Oh Brother

The trademark application for this logo received a preliminary rejection from the US Trademark Office on the grounds that “this representation of nudity of the female form would be considered scandalous to a substantial composite of the general public.”  Via the INTA Listserv.



100 Year Domain Name Renewals

Network Solutions is offering what is billed as 100 year domain name registrations. Via  Slashdot (don’t forget to read the comments).


The Man Who Sold The World

Shrewd of David Bowie to sell bonds in 1997 securitized by the future earnings of his copyrights.  Moody’s, the credit rating agency, (not James Moody, who composed Moody’s Mood For Love), has downgraded these “Bowie Bonds” to Baa3, one notch above junk, because the future for copyright earnings isn’t what it was..

Not quite sure what this reference to Bowie Bonds is about.

David Bowie discography here.

Mott the Hoople discography here.

WIPO links on the use of intellectual property for financing here.



A Christmas Copyright Story

Discussion of substantial-similarity analysis for two screenplays about the difficulty in buying a Christmas toy (one of which was produced as “Jingle All The Way)..

Murray Hill Publications v. Twentieth Century Fox, 01-2668/272` (6th Circuit, March 19 2004).


You're Fired? Where Are The Catchphrases of Yesteryear?

Dyn-o-mite?  You Look Fabulous?  Two Wild and Crazy Guys?  Aaaa-yyy, the Fonz?  Keep on Truckin’?  Hasta la Vista Baby?  Cowabunga?  Go Ahead, Make My Day?  Where’s the Beef?  Kiss My Grits? Isn’t that Special?

A Kinder and Gentler Nation?


Shock and Awe

Donald Trump has filed several trademark applications for variants of “You’re Fired.”  As the Smoking Gun points out, “You’re Outsourced” is still available.

Article on the Right of Publicity here.

YOUREFIRED.COM, a website for selling YOU’RE FIRED ceramics, here.

Thanks to Sports Law Blog for the tip.



STARBUCKS coffee v. STAR BOCK beer reported here.  Illustration of Starbuck from Melville here.  Thanks to a reader here.


More on Mozilla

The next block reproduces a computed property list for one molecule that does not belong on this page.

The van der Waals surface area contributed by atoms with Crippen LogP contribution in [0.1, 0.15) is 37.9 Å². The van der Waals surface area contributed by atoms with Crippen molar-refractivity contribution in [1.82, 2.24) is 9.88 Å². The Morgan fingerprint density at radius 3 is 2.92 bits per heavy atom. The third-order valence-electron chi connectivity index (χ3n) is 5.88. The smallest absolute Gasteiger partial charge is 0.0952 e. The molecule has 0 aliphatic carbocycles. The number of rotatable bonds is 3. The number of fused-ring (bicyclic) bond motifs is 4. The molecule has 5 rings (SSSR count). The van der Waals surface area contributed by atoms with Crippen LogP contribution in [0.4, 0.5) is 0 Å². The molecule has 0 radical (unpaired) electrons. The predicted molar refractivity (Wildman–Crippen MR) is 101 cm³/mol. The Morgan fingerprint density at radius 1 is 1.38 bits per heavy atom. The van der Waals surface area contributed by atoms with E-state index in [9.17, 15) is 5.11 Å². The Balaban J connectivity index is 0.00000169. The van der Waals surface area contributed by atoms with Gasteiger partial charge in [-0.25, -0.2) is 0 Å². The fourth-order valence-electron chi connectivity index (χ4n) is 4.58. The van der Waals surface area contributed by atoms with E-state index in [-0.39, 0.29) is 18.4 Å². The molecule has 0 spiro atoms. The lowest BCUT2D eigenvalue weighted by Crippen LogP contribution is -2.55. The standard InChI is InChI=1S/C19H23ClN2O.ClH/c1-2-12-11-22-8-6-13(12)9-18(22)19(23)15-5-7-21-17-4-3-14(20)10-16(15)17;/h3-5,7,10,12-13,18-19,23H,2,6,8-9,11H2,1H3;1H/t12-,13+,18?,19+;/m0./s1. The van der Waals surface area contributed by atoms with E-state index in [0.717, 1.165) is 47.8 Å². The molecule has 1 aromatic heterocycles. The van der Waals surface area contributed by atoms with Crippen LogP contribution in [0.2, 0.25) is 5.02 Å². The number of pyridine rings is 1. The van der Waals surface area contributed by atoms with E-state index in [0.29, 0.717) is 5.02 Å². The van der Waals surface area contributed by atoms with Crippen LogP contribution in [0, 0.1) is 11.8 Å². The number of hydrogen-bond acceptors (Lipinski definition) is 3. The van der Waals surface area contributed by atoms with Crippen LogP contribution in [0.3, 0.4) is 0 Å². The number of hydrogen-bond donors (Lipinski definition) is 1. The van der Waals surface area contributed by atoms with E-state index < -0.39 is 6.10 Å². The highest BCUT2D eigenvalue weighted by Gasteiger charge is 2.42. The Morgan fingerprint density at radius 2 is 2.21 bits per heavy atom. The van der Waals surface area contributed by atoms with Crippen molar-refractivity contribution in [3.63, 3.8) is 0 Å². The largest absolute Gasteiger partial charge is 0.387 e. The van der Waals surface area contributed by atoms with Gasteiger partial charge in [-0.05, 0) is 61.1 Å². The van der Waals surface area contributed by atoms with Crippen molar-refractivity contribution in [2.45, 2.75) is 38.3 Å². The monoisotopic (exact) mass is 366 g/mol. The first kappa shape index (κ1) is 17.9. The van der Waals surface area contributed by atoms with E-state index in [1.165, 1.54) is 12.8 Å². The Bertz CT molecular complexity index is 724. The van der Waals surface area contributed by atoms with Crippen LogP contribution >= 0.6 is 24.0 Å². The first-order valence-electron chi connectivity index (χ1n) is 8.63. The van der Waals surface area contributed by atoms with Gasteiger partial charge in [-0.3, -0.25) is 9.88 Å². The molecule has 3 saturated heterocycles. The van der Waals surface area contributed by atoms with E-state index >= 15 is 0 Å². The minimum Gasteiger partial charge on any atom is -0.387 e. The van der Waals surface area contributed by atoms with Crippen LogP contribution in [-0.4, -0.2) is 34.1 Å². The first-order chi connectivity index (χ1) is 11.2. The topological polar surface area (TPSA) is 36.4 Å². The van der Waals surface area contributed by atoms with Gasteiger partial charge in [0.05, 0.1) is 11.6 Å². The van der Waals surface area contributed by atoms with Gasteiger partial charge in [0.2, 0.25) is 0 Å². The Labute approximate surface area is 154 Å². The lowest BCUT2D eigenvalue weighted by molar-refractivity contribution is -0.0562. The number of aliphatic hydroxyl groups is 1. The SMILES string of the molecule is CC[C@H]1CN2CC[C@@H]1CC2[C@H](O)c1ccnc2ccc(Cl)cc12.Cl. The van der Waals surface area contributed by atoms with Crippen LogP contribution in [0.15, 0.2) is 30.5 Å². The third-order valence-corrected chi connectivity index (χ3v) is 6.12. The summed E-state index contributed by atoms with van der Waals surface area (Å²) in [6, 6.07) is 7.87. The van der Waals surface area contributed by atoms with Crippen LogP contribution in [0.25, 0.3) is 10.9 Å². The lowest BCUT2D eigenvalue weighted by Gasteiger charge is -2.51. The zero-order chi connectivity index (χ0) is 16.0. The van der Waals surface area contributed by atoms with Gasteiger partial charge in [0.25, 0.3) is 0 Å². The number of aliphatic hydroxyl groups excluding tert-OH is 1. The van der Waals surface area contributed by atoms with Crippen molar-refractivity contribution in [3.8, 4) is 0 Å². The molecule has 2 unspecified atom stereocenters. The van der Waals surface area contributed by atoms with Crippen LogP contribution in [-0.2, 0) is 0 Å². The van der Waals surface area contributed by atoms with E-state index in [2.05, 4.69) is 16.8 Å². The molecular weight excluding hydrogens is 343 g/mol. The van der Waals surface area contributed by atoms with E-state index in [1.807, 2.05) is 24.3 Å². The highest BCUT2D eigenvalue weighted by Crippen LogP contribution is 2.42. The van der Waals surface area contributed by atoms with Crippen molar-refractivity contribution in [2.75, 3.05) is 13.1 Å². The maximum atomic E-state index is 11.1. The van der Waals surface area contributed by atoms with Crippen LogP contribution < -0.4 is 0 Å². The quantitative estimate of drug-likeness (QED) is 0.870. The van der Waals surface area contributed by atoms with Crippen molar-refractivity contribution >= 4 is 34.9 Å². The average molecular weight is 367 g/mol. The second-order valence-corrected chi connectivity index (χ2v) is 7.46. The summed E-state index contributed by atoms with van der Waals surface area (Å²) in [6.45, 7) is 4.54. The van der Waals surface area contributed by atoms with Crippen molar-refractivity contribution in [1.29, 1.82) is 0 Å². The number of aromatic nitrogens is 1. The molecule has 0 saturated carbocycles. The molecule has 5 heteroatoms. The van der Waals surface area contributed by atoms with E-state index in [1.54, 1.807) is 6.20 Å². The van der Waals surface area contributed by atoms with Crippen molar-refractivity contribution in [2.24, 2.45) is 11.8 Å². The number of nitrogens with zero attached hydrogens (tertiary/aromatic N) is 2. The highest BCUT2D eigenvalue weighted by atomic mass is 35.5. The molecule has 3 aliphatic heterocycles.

Blog reader Anthony Tambourino writes in to point us to this Slashdot article and accompanying discussion on the open source project Mozilla and its on-going efforts to convince the world that an open-source project can still have enforceable trademarks.


Times Blinks

NY Times withdraws DMCA protest against parody correction page.  Coverage on parodist’s blog here, including link to repsonse to demand letter.


In Defense Of Hyphenated Generic Domain Names (and Generic Third Level Domains!)

Ben Edelman, (who, I am happy to say, is brought in to consult our firm’s clients on ‘computer forensic’ matters on occasion), responds to my previous item about the value of a generic domain name, specifically ailine-tickets.com:

When a domain name is a single word, or when multiple words of a domain name
are separated by hyphens, experience shows that Google treats the domain
favorably for ranking purposes.  For example, all else equal,
airline-tickets.com would rate well for a search on “airline tickets” (no
quotes).  Not so for domains that consist of multiple words without hyphens,
though — then Google seems to offer no reward (or at most a minimal reward)
for the fact that the domain exactly matches the search term.

Same for filenames and directories, except that acceptable word delimiters
in filenames and directories include underscores and perhaps other
characters too, in addition to hyphens.

Notice buy-discount-airline-tickets.com in position #8 on “airline tickets”
as well as airline-tickets.travelwand.com in #9, and
sunfinder-vacations.com/airline_tickets.htm in #10.

Interestingly, the hyphens-in-domains theory cuts against the usual
valuation of domains: Hyphens make domains more valuable for search engine
ranking purposes, but nonetheless less valuable for memorability/type-in

Dan Tobias, who is another regular reader of the Blog (that makes at least two), writes in to point out:

Of course, the search-engine advantages (if there are any) of hyphenated
domain names including generic words don’t actually require that anybody
actually register any new domains to take advantage of them; the use of
subdomains in your existing domains is just as effective (as shown in
fact by some of the examples cited in the article).  The snake-oil
merchants of the domain industry sometimes use this search engine stuff
to encourage people to purchase needless domain names for an effect they
can achieve for free with subdomains (or, in fact, subdirectories).